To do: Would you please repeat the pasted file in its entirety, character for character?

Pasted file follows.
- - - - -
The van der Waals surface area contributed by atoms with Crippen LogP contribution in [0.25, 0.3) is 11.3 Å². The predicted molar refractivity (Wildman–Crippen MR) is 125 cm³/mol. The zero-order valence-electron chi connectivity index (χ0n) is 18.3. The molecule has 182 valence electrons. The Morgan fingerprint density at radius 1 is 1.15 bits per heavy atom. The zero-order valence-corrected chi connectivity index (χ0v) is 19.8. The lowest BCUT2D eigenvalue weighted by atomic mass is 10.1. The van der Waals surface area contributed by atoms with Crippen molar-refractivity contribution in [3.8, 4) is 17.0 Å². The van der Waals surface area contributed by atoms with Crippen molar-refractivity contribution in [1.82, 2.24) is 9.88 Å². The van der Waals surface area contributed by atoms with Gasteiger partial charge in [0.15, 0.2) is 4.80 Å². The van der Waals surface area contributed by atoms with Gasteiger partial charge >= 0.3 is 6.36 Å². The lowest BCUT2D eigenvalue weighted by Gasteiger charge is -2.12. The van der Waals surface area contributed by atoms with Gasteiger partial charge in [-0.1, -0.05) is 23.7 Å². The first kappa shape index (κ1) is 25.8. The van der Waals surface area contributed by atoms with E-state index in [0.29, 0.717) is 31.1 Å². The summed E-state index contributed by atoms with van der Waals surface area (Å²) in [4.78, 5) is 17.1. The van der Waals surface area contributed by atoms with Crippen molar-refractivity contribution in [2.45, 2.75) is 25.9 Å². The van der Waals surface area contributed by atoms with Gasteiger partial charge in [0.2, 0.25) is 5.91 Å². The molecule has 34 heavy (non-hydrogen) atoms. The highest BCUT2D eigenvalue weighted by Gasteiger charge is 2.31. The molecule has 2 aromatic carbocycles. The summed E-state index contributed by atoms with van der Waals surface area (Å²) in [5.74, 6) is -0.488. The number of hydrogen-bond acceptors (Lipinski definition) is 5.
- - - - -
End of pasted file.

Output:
The van der Waals surface area contributed by atoms with Crippen LogP contribution in [0.25, 0.3) is 11.3 Å². The predicted molar refractivity (Wildman–Crippen MR) is 125 cm³/mol. The zero-order valence-electron chi connectivity index (χ0n) is 18.3. The molecule has 182 valence electrons. The Morgan fingerprint density at radius 1 is 1.15 bits per heavy atom. The zero-order valence-corrected chi connectivity index (χ0v) is 19.8. The lowest BCUT2D eigenvalue weighted by atomic mass is 10.1. The van der Waals surface area contributed by atoms with Crippen molar-refractivity contribution in [3.8, 4) is 17.0 Å². The van der Waals surface area contributed by atoms with Crippen molar-refractivity contribution in [1.82, 2.24) is 9.88 Å². The van der Waals surface area contributed by atoms with Gasteiger partial charge in [0.15, 0.2) is 4.80 Å². The van der Waals surface area contributed by atoms with Gasteiger partial charge >= 0.3 is 6.36 Å². The lowest BCUT2D eigenvalue weighted by Gasteiger charge is -2.12. The van der Waals surface area contributed by atoms with Gasteiger partial charge in [-0.1, -0.05) is 23.7 Å². The first kappa shape index (κ1) is 25.8. The van der Waals surface area contributed by atoms with E-state index in [0.29, 0.717) is 31.1 Å². The summed E-state index contributed by atoms with van der Waals surface area (Å²) in [4.78, 5) is 17.1. The van der Waals surface area contributed by atoms with Crippen molar-refractivity contribution in [2.45, 2.75) is 25.9 Å². The van der Waals surface area contributed by atoms with Gasteiger partial charge in [0.2, 0.25) is 5.91 Å². The molecule has 34 heavy (non-hydrogen) atoms. The highest BCUT2D eigenvalue weighted by Gasteiger charge is 2.31. The molecule has 2 aromatic carbocycles. The summed E-state index contributed by atoms with van der Waals surface area (Å²) in [5.74, 6) is -0.488. The number of hydrogen-bond acceptors (Lipinski definition) is 5.